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A branch of the Ku Klux Klan is in operation near West Colesville

“While our brave [soldiers]…are writhing in hospitals or exposed to bullet or shell, or giving up property and lives for the cause of the Union, these pitiful demagogues would weaken them by attacking the National cause in the rear” based upon their insidious disloyalty. This was The New-York Times’ observation on October 23, 1863, concerning the fact that in the North during the Civil War, there were numerous supporters of Jefferson Davis and the Confederacy. However, no estimates have been found to quantify this point. For many New Yorkers, the war was that of northern aggression, which prompted them to weaken the Union by following protocols such as encouraging” Boys in Blue” to desert, or to resist the draft, and even to denigrate enlistments.

This was a Northern movement on behalf of Southern interests.

Some New Yorkers were influenced and affected by movement leaders such as Ohio Congressman Clement Vallandigham. The North Country’s Ogdensburgh St. Lawrence Republican briefly detailed one way how this demagogue spread his message. On March 3, 1863, it reported that “several hundred copies of Vallandigham’s recent speech have been procured by Northern traitors” for distribution. Research has discovered one place in New York where the Southern cause was a dominant force. That place was the Town of Colesville in Broome County in the Southern Tier.

On October 15, 1862, the Broome Republican discussed the recent activities of “Northern traitors” who in this case lived in the hamlet of West Coleville where for the second year in a row they hoped to repeat their challenge to the “National cause in the rear” at the annual town fair in nearby Harpersville in early October. Two events on opening day at the fair in 1861 worked in their favor. First, they did not allow Old Glory to be raised on the flagpole at the fairgrounds—unfortunately, the Republican neglected to explain how. Second, the clergyman who at least had sympathies with these Northern Traitors refused to say a prayer for President Lincoln until the Bishop ordered him to do so. No other tactics are described. Even after the War’s end in 1865, a remnant of Confederate supporters functioned in West Coleville, although there is no evidence that they were enamored with the dream that the “South Shall Rise Again.” This remnant belonged to the semi-secret Knights of the Golden Circle, although some Democrats mistakenly called the group the Ku Klux Klan.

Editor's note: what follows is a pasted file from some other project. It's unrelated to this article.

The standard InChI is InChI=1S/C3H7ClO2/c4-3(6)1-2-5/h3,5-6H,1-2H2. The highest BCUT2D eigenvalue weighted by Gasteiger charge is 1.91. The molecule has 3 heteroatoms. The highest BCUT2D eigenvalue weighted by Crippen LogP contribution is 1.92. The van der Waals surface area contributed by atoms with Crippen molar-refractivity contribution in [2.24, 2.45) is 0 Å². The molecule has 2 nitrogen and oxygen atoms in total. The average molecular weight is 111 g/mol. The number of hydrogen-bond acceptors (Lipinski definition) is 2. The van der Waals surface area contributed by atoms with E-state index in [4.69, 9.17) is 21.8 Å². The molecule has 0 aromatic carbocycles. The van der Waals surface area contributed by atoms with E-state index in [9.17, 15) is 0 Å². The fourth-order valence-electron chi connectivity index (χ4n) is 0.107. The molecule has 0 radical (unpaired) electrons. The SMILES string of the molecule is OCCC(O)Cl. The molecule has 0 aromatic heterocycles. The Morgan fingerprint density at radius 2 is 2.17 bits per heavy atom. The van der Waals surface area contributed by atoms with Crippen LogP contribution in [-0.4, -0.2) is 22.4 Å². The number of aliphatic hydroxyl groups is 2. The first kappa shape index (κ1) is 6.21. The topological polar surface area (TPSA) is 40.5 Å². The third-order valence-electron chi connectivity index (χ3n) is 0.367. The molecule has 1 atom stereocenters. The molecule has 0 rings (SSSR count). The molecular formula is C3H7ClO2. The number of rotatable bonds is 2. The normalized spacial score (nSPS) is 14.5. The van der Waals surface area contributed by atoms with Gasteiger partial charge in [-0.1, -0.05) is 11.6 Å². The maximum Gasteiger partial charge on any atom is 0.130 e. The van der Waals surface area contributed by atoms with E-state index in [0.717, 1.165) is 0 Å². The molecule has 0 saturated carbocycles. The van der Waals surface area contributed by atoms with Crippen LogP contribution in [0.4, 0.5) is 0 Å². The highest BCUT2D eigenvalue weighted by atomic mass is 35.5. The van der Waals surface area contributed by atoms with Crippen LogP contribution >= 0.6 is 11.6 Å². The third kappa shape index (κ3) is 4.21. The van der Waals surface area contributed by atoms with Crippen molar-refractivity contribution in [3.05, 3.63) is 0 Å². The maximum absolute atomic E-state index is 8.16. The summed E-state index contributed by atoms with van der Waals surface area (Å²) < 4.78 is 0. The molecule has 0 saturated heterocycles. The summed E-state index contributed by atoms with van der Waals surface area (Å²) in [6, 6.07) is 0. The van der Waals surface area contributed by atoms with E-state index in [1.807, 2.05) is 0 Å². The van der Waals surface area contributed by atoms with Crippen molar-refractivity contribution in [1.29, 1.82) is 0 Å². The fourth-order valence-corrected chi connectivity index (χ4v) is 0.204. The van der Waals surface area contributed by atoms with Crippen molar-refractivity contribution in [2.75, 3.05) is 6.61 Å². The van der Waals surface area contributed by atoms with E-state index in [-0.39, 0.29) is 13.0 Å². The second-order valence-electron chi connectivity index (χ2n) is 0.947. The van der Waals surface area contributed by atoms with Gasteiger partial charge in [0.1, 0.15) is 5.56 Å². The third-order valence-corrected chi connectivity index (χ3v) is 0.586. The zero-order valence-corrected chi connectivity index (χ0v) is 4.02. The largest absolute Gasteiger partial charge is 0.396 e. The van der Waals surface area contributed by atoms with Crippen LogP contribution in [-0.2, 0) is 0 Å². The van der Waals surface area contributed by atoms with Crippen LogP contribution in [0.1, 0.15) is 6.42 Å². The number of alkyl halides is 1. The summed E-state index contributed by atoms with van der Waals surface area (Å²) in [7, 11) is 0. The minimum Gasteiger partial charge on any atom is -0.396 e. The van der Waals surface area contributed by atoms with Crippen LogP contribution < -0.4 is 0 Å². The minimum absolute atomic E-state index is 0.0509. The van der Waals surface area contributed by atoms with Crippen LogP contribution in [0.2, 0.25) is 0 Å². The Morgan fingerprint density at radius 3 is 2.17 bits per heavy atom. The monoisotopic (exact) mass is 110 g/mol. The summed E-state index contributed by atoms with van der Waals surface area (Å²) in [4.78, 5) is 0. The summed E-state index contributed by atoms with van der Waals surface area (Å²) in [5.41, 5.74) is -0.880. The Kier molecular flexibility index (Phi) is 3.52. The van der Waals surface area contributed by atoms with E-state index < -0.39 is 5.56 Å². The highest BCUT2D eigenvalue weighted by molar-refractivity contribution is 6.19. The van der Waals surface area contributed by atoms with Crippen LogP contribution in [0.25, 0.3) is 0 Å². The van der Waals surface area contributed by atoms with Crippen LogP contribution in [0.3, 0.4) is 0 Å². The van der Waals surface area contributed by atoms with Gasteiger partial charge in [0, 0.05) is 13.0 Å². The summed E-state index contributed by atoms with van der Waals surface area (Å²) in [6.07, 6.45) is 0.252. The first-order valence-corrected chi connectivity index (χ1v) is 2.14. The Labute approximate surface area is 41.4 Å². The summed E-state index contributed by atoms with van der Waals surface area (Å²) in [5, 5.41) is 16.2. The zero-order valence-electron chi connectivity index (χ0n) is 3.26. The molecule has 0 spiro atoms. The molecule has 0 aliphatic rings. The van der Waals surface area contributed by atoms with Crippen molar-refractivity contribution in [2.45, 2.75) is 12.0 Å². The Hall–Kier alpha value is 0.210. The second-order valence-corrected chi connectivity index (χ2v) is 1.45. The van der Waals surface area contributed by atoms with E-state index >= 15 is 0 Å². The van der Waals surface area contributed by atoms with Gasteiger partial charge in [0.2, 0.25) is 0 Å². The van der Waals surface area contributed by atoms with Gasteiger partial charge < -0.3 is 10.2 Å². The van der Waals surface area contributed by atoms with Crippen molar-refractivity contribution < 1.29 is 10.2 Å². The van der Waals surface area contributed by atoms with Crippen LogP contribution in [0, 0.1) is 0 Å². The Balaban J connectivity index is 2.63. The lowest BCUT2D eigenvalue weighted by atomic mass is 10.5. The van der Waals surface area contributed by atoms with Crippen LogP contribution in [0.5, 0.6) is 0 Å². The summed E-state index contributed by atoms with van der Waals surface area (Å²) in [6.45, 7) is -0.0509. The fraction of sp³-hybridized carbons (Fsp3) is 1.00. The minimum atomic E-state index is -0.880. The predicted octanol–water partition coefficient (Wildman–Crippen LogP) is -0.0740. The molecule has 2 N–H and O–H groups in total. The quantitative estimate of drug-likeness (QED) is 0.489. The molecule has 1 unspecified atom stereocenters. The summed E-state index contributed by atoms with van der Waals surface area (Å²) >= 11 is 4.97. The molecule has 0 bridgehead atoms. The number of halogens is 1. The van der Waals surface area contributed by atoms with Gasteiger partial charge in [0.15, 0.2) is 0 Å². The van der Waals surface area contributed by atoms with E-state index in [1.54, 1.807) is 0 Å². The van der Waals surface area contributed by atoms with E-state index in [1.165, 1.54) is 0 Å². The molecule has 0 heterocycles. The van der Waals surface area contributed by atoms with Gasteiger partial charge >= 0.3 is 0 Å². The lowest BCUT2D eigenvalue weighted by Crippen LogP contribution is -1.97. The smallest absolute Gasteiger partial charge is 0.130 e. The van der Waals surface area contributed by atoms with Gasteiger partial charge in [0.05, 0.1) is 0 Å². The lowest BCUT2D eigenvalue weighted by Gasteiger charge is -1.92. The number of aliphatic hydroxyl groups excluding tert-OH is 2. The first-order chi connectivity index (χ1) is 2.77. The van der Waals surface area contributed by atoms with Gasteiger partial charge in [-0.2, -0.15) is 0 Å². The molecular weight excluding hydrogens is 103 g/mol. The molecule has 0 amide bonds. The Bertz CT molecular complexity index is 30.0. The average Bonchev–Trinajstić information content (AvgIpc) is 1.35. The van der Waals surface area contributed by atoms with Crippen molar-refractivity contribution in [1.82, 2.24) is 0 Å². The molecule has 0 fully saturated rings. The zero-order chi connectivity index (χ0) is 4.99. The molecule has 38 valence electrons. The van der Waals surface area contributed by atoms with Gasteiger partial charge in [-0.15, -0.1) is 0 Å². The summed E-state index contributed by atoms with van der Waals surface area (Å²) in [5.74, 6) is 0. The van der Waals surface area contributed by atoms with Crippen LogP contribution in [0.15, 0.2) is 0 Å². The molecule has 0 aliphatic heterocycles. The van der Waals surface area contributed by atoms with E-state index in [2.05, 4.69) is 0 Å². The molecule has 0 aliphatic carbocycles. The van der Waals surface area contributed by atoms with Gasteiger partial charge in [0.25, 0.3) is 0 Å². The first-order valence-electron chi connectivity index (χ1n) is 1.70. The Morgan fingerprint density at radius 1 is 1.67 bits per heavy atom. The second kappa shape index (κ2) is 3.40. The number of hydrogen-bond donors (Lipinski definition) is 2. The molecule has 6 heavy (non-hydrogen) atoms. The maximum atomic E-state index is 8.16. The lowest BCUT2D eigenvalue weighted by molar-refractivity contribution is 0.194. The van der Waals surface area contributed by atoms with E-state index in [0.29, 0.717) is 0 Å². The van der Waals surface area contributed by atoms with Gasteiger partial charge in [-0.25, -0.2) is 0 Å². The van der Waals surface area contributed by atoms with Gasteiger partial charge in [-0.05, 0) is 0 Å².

On September 19, 1868, the Albany Express reprinted a section from the Republican’s report a few days earlier on the other anti-Union organization in West Colesville. They “meet in an old store-house, of which the windows have been boarded up, and the conclaves are held with closed and locked doors….The men composing the organization belonged to the Knights of the Golden Circle…They are a desperate gang, and nothing but the fact of inconvenient distance from the rebel lines prevented their active participation in the rebellion.” Nothing like this last phrase was used to describe the traitors in West Colesville in 1862. Yet the Republican provided no insight into the KGC’s pro-Confederate activities except for one involving a textbook dispute in their school. Without naming the purchaser of multiple copies of Youth’s History of the Rebellion, this textbook “caused so much indignation that the books [were] withdrawn.” They were not going to proselytize the enemy’s perspective on the war. In contrast, on April 20, 1864, the Republican lavished praise on the book when it was first published, stating clearly that “we advise our young readers to get a copy at once.”

The Republican offered no follow-up on “Northern traitors,” or KGC, nor did any other local newspaper. In 1868, The Republican was furnished anonymously with the names of its leaders but chose not to print them. In the 1860s, anti-Americanism was a focus of residents in a rural town in Broome County. They would not desire to sing, or hear, “Battle Hymn of the Republic.”

This article was originally published on 3/19/20 on NewYorkHistoryReview.com.

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